Getting to “the room where it happens" : a transformative qualitative collective case study of Black women holding and pursuing senior and executive leadership roles.

Date

Access rights

No access – contact librarywebmaster@baylor.edu

Journal Title

Journal ISSN

Volume Title

Publisher

Abstract

Workplace leadership teams underrepresent Black women in senior and executive leadership roles. They commonly occupy supervisor, manager, and director leadership roles, but only occupy 1.6% of senior and executive leadership roles. The significance of this problem is that senior and executive leadership positions come with power and privileges that impact the entirety of organizations. Executive leaders have the authority to make companywide decisions about mergers and acquisitions, health plans, hiring of other senior and executive leaders, salaries, and employee engagement efforts. White men have traditionally dominated top leadership positions, like senior and executive roles. This qualitative collective case study elucidated the successes, challenges, and aspirations of Black women holding and pursing senior and executive leadership roles. I studied two cases; one case included six Black women with experience in senior or executive leadership positions, and the other case included 11 Black women in mid-level leadership positions. One focus of this study was to learn what Black women in senior and executive leadership roles experienced in their career journeys and to get their thoughts on how more Black women can be in top leadership positions. The other focus of this study was the aspirations and challenges Black women in mid-level leadership roles believed they faced. The key findings from this study indicated that Black women fully understood the impact senior and executive leaders have in an organization, Black women passionately desired to lead at the highest level, and Black women were resilient despite various racial and gender barriers. Other key findings included the lack of career mentors for Black women and Black women’s desires to build meaningful relationships with White men and women within their organization and community. There were implications for human resource leaders and executives to review their organization’s senior and executive leadership demographics and to strategize meaningful ways to have more Black women in high impact leadership positions.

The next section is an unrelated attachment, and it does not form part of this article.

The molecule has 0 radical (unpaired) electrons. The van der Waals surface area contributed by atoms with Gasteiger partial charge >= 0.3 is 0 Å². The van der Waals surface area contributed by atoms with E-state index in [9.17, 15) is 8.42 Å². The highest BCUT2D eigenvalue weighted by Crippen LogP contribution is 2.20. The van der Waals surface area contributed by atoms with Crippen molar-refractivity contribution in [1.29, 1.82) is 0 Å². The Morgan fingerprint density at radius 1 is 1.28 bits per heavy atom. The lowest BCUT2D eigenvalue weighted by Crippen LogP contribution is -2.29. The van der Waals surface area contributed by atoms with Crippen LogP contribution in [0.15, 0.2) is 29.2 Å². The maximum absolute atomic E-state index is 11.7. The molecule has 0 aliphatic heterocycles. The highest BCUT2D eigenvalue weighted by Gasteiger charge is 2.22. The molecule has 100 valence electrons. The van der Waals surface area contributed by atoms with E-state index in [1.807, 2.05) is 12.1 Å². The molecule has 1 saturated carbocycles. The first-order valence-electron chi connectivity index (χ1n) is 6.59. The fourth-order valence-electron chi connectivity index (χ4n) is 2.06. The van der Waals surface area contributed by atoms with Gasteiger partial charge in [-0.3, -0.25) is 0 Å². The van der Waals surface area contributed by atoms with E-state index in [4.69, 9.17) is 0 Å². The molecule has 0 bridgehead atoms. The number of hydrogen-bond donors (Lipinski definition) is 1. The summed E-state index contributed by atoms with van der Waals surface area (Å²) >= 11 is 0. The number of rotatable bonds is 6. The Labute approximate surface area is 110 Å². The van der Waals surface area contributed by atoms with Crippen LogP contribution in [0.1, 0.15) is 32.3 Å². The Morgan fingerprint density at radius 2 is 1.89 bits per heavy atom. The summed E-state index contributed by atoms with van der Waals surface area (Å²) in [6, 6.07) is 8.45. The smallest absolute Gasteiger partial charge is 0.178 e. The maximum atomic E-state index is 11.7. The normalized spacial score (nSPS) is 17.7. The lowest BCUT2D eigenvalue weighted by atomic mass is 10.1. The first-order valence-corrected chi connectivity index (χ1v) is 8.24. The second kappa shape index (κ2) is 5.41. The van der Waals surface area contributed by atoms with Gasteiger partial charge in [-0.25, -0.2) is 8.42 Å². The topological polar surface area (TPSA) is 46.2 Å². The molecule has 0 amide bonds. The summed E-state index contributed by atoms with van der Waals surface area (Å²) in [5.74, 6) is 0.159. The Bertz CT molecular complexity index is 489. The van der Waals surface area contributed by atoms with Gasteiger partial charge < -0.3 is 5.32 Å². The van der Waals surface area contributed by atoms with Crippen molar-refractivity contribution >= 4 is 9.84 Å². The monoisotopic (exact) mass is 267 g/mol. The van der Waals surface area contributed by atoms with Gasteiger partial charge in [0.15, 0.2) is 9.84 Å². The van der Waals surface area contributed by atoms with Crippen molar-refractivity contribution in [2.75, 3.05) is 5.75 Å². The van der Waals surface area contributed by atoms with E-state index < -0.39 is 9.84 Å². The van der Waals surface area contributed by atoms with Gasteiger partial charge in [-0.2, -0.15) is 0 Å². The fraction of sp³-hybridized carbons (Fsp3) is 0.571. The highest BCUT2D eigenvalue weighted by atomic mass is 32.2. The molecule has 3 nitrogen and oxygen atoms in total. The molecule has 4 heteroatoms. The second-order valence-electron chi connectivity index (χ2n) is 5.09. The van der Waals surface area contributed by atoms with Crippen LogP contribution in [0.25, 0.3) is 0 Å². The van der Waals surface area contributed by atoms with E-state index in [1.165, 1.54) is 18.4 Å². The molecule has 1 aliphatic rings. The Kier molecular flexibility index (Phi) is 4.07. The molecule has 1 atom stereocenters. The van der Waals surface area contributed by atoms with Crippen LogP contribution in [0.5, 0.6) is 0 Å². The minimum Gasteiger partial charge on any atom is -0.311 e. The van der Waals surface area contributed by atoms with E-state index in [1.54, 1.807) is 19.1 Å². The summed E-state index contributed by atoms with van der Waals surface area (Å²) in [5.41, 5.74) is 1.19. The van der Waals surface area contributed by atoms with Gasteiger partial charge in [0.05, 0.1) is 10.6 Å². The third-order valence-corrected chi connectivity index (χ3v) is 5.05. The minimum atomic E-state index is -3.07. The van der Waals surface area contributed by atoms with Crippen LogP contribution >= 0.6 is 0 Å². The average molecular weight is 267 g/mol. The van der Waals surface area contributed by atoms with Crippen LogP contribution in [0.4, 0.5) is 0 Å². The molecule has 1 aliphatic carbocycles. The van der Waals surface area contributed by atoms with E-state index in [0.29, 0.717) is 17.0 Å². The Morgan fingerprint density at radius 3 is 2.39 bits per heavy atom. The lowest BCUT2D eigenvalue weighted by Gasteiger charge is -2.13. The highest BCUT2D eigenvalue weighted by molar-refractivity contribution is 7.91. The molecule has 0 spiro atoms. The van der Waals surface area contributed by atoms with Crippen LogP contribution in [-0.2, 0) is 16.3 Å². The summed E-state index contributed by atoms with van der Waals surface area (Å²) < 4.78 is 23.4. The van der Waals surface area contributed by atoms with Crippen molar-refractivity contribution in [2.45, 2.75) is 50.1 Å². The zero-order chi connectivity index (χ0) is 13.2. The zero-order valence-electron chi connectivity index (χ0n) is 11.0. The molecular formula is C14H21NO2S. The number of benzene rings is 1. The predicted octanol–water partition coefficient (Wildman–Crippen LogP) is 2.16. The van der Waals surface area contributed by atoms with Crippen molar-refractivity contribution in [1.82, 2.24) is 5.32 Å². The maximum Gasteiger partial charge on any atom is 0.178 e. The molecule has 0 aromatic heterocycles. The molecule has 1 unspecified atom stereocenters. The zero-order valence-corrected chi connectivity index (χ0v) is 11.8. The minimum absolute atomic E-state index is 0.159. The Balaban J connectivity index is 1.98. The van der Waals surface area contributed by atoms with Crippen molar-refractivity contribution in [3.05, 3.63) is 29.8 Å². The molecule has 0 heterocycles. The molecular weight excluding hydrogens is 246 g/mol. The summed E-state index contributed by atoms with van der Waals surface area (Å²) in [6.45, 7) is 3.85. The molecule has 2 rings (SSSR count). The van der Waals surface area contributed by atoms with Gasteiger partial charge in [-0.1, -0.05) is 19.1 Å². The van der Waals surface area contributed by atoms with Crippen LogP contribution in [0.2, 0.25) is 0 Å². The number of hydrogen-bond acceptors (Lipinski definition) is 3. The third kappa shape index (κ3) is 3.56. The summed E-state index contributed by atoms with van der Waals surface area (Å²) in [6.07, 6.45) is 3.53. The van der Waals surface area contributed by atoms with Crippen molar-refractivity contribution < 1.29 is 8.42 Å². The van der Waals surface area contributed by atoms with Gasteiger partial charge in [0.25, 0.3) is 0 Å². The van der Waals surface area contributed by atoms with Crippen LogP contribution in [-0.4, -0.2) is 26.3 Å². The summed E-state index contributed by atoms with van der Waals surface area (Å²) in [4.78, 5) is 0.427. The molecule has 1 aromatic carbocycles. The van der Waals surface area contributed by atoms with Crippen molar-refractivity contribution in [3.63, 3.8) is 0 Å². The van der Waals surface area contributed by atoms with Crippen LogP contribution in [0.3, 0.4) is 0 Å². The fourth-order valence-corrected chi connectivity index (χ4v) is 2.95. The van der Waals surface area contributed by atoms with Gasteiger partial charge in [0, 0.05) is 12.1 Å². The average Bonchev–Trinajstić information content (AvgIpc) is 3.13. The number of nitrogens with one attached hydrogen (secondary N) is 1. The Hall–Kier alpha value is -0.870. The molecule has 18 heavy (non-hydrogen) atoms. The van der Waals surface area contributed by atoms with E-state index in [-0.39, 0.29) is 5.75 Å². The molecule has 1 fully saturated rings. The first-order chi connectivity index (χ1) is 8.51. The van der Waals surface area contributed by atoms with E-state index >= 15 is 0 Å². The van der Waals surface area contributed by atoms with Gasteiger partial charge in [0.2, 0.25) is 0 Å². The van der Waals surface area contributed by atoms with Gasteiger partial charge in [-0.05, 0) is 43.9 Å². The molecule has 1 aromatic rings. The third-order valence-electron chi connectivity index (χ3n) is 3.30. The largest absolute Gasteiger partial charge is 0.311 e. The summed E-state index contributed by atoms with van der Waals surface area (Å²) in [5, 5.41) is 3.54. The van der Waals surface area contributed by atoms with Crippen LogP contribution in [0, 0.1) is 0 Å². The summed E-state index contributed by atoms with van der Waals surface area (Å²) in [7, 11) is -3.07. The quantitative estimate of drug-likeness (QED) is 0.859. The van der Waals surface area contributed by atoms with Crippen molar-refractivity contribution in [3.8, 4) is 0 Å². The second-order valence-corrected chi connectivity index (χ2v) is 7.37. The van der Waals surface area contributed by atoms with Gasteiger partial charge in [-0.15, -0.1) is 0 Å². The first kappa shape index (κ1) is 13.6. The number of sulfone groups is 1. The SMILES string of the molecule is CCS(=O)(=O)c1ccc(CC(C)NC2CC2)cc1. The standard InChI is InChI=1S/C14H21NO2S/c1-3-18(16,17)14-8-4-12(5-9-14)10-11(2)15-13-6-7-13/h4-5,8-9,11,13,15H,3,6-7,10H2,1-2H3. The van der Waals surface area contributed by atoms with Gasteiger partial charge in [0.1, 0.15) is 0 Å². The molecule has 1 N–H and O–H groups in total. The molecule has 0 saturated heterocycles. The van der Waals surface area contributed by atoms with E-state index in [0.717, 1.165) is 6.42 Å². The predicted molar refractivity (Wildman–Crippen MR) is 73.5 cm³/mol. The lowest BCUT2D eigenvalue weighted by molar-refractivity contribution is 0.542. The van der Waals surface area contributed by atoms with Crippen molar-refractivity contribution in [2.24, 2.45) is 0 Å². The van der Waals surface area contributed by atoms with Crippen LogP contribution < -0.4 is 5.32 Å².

Description

Keywords

Citation